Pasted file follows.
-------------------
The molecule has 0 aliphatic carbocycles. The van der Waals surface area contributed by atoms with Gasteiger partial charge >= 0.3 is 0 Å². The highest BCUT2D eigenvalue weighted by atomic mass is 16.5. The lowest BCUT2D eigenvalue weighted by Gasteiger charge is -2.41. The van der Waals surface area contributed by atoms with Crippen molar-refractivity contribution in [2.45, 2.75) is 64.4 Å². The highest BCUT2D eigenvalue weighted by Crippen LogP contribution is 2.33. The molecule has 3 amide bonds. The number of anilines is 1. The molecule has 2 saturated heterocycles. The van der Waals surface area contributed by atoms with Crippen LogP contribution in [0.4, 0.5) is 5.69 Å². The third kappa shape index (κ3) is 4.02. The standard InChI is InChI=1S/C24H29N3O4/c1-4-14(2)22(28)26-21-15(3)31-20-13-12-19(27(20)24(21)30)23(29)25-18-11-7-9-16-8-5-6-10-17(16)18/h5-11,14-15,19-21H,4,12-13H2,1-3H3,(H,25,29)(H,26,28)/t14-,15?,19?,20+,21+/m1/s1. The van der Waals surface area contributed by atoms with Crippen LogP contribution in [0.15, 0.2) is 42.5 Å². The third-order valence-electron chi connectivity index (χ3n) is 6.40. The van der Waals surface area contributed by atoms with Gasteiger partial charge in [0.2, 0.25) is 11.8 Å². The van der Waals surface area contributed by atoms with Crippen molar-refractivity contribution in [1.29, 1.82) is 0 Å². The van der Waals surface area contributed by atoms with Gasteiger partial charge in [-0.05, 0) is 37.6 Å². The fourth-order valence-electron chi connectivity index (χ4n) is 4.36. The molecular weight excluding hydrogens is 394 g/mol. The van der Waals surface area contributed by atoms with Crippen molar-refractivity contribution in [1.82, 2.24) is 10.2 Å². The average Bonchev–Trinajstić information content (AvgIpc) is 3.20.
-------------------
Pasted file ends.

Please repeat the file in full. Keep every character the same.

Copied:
The molecule has 0 aliphatic carbocycles. The van der Waals surface area contributed by atoms with Gasteiger partial charge >= 0.3 is 0 Å². The highest BCUT2D eigenvalue weighted by atomic mass is 16.5. The lowest BCUT2D eigenvalue weighted by Gasteiger charge is -2.41. The van der Waals surface area contributed by atoms with Crippen molar-refractivity contribution in [2.45, 2.75) is 64.4 Å². The highest BCUT2D eigenvalue weighted by Crippen LogP contribution is 2.33. The molecule has 3 amide bonds. The number of anilines is 1. The molecule has 2 saturated heterocycles. The van der Waals surface area contributed by atoms with Crippen LogP contribution in [0.4, 0.5) is 5.69 Å². The third kappa shape index (κ3) is 4.02. The standard InChI is InChI=1S/C24H29N3O4/c1-4-14(2)22(28)26-21-15(3)31-20-13-12-19(27(20)24(21)30)23(29)25-18-11-7-9-16-8-5-6-10-17(16)18/h5-11,14-15,19-21H,4,12-13H2,1-3H3,(H,25,29)(H,26,28)/t14-,15?,19?,20+,21+/m1/s1. The van der Waals surface area contributed by atoms with Crippen LogP contribution in [0.15, 0.2) is 42.5 Å². The third-order valence-electron chi connectivity index (χ3n) is 6.40. The van der Waals surface area contributed by atoms with Gasteiger partial charge in [0.2, 0.25) is 11.8 Å². The van der Waals surface area contributed by atoms with Crippen molar-refractivity contribution in [1.29, 1.82) is 0 Å². The van der Waals surface area contributed by atoms with Gasteiger partial charge in [-0.05, 0) is 37.6 Å². The fourth-order valence-electron chi connectivity index (χ4n) is 4.36. The molecular weight excluding hydrogens is 394 g/mol. The van der Waals surface area contributed by atoms with Crippen molar-refractivity contribution in [1.82, 2.24) is 10.2 Å². The average Bonchev–Trinajstić information content (AvgIpc) is 3.20.